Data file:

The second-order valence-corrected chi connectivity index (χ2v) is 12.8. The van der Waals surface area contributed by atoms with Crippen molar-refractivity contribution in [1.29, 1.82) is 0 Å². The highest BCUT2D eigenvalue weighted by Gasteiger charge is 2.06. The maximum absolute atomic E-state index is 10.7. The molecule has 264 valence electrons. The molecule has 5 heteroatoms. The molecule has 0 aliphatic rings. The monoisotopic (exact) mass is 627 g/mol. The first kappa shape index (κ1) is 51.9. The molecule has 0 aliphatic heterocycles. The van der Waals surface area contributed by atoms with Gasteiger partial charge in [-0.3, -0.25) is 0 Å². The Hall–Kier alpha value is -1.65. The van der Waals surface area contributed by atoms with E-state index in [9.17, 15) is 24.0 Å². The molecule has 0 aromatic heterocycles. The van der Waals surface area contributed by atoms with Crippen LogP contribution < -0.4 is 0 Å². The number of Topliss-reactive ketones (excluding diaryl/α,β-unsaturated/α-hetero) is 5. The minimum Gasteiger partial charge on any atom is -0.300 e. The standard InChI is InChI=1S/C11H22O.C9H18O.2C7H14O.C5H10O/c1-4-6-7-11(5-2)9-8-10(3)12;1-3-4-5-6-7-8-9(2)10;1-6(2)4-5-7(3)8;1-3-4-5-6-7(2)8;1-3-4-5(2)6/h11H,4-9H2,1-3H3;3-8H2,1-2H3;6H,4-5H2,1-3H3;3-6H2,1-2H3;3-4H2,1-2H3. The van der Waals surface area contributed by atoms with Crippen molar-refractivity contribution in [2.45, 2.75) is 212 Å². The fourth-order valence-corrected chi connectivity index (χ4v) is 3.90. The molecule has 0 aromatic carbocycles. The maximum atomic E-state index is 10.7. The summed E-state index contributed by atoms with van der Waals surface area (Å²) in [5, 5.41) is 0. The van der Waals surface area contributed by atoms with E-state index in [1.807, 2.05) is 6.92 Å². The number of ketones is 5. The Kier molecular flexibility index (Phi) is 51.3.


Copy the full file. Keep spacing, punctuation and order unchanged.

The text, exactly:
The second-order valence-corrected chi connectivity index (χ2v) is 12.8. The van der Waals surface area contributed by atoms with Crippen molar-refractivity contribution in [1.29, 1.82) is 0 Å². The highest BCUT2D eigenvalue weighted by Gasteiger charge is 2.06. The maximum absolute atomic E-state index is 10.7. The molecule has 264 valence electrons. The molecule has 5 heteroatoms. The molecule has 0 aliphatic rings. The monoisotopic (exact) mass is 627 g/mol. The first kappa shape index (κ1) is 51.9. The molecule has 0 aliphatic heterocycles. The van der Waals surface area contributed by atoms with Gasteiger partial charge in [-0.3, -0.25) is 0 Å². The Hall–Kier alpha value is -1.65. The van der Waals surface area contributed by atoms with E-state index in [9.17, 15) is 24.0 Å². The molecule has 0 aromatic heterocycles. The van der Waals surface area contributed by atoms with Crippen LogP contribution < -0.4 is 0 Å². The number of Topliss-reactive ketones (excluding diaryl/α,β-unsaturated/α-hetero) is 5. The minimum Gasteiger partial charge on any atom is -0.300 e. The standard InChI is InChI=1S/C11H22O.C9H18O.2C7H14O.C5H10O/c1-4-6-7-11(5-2)9-8-10(3)12;1-3-4-5-6-7-8-9(2)10;1-6(2)4-5-7(3)8;1-3-4-5-6-7(2)8;1-3-4-5(2)6/h11H,4-9H2,1-3H3;3-8H2,1-2H3;6H,4-5H2,1-3H3;3-6H2,1-2H3;3-4H2,1-2H3. The van der Waals surface area contributed by atoms with Crippen molar-refractivity contribution in [2.45, 2.75) is 212 Å². The fourth-order valence-corrected chi connectivity index (χ4v) is 3.90. The molecule has 0 aromatic carbocycles. The maximum atomic E-state index is 10.7. The summed E-state index contributed by atoms with van der Waals surface area (Å²) in [5, 5.41) is 0. The van der Waals surface area contributed by atoms with E-state index in [1.807, 2.05) is 6.92 Å². The number of ketones is 5. The Kier molecular flexibility index (Phi) is 51.3.